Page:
This article is based on some of the ideas that emerged during the production of a book which takes visualising as its focus. We began to identify problems which helped us to take a structured view. . . .

This is the first article in a series which aim to provide some insight into the way spatial thinking develops in children, and draw on a range of reported research. The focus of this article is the. . . .

Hover your mouse over the counters to see which ones will be removed. Click to remover them. The winner is the last one to remove a counter. How you can make sure you win?

You have 4 red and 5 blue counters. How many ways can they be placed on a 3 by 3 grid so that all the rows columns and diagonals have an even number of red counters?

A tetromino is made up of four squares joined edge to edge. Can this tetromino, together with 15 copies of itself, be used to cover an eight by eight chessboard?

In a square in which the houses are evenly spaced, numbers 3 and 10 are opposite each other. What is the smallest and what is the largest possible number of houses in the square?

If you can post the triangle with either the blue or yellow colour face up, how many ways can it be posted altogether?

What happens when you try and fit the triomino pieces into these two grids?

A game for 2 players. Given a board of dots in a grid pattern, players take turns drawing a line by connecting 2 adjacent dots. Your goal is to complete more squares than your opponent.

Investigate how the four L-shapes fit together to make an enlarged L-shape. You could explore this idea with other shapes too.

What does the overlap of these two shapes look like? Try picturing it in your head and then use the interactivity to test your prediction.

An extension of noughts and crosses in which the grid is enlarged and the length of the winning line can to altered to 3, 4 or 5.

How can the same pieces of the tangram make this bowl before and after it was chipped? Use the interactivity to try and work out what is going on!

Move just three of the circles so that the triangle faces in the opposite direction.

Make one big triangle so the numbers that touch on the small triangles add to 10. You could use the interactivity to help you.

A magician took a suit of thirteen cards and held them in his hand face down. Every card he revealed had the same value as the one he had just finished spelling. How did this work?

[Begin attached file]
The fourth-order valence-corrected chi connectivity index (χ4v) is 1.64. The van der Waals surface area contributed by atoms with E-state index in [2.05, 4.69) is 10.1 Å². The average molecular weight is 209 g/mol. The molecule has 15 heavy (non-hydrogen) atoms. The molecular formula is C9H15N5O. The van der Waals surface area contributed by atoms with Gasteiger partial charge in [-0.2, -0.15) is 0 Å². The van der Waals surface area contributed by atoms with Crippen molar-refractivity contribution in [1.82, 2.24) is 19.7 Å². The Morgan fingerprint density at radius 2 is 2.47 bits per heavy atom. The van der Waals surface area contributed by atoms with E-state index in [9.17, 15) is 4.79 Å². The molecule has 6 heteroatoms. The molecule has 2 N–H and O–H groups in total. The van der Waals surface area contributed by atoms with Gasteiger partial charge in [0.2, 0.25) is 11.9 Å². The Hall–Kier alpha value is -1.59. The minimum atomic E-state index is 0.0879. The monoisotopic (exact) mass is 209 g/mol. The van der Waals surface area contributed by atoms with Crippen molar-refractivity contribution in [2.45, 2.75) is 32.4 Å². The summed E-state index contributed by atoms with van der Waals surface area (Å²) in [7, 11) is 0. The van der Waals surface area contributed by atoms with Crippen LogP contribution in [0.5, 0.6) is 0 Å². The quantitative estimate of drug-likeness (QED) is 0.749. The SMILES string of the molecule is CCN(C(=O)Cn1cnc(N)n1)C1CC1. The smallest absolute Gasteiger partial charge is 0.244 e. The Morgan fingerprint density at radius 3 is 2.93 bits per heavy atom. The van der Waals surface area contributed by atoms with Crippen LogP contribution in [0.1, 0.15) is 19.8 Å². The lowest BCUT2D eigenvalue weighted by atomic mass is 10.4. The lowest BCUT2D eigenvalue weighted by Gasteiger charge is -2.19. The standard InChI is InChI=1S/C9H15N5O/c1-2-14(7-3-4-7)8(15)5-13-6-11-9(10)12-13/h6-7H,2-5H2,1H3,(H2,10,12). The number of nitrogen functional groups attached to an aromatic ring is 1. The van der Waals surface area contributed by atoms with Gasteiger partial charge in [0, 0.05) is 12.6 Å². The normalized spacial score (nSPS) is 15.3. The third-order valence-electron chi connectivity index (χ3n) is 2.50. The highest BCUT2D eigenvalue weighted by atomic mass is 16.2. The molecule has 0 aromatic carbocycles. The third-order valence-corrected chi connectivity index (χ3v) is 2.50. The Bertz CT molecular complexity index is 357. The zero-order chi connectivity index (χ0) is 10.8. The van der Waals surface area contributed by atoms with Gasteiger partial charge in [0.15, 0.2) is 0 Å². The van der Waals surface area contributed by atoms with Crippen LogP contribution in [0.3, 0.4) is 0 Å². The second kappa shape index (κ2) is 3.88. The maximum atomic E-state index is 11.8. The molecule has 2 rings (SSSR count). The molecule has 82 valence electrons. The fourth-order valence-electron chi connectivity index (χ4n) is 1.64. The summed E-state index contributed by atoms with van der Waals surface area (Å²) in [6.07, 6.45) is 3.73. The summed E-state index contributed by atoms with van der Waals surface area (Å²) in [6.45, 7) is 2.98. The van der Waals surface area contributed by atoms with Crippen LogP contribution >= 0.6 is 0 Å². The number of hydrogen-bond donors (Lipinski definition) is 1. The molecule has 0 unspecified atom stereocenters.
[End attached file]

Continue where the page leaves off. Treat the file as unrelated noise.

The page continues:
Exchange the positions of the two sets of counters in the least possible number of moves

Take it in turns to place a domino on the grid. One to be placed horizontally and the other vertically. Can you make it impossible for your opponent to play?

This 100 square jigsaw is written in code. It starts with 1 and ends with 100. Can you build it up?

Cut four triangles from a square as shown in the picture. How many different shapes can you make by fitting the four triangles back together?

How many different triangles can you make on a circular pegboard that has nine pegs?

Can you see why 2 by 2 could be 5? Can you predict what 2 by 10 will be?

Imagine a pyramid which is built in square layers of small cubes. If we number the cubes from the top, starting with 1, can you picture which cubes are directly below this first cube?

An activity centred around observations of dots and how we visualise number arrangement patterns.

A shape and space game for 2,3 or 4 players. Be the last person to be able to place a pentomino piece on the playing board. Play with card, or on the computer.

Use the three triangles to fill these outline shapes. Perhaps you can create some of your own shapes for a friend to fill?

We start with one yellow cube and build around it to make a 3x3x3 cube with red cubes. Then we build around that red cube with blue cubes and so on. How many cubes of each colour have we used?

Can you fit the tangram pieces into the outlines of these people?

Can you fit the tangram pieces into the outline of this brazier for roasting chestnuts?

This second article in the series refers to research about levels of development of spatial thinking and the possible influence of instruction.

Can you fit the tangram pieces into the outlines of these clocks?

A game for 2 players. Can be played online. One player has 1 red counter, the other has 4 blue. The red counter needs to reach the other side, and the blue needs to trap the red.

How many balls of modelling clay and how many straws does it take to make these skeleton shapes?

Investigate the number of paths you can take from one vertex to another in these 3D shapes. Is it possible to take an odd number and an even number of paths to the same vertex?

Can you fit the tangram pieces into the outlines of the lobster, yacht and cyclist?

How many different cuboids can you make when you use four CDs or DVDs? How about using five, then six?

Can you fit the tangram pieces into the outline of the child walking home from school?

Can you fit the tangram pieces into the outline of this shape. How would you describe it?

Can you fit the tangram pieces into the outlines of the chairs?

Here are shadows of some 3D shapes. What shapes could have made them?

I found these clocks in the Arts Centre at the University of Warwick intriguing - do they really need four clocks and what times would be ambiguous with only two or three of them?

Can you fit the tangram pieces into the outlines of the workmen?

Can you fit the tangram pieces into the outline of this plaque design?

Can you fit the tangram pieces into the outline of these rabbits?

Can you fit the tangram pieces into the outline of the rocket?

Can you fit the tangram pieces into the outline of this junk?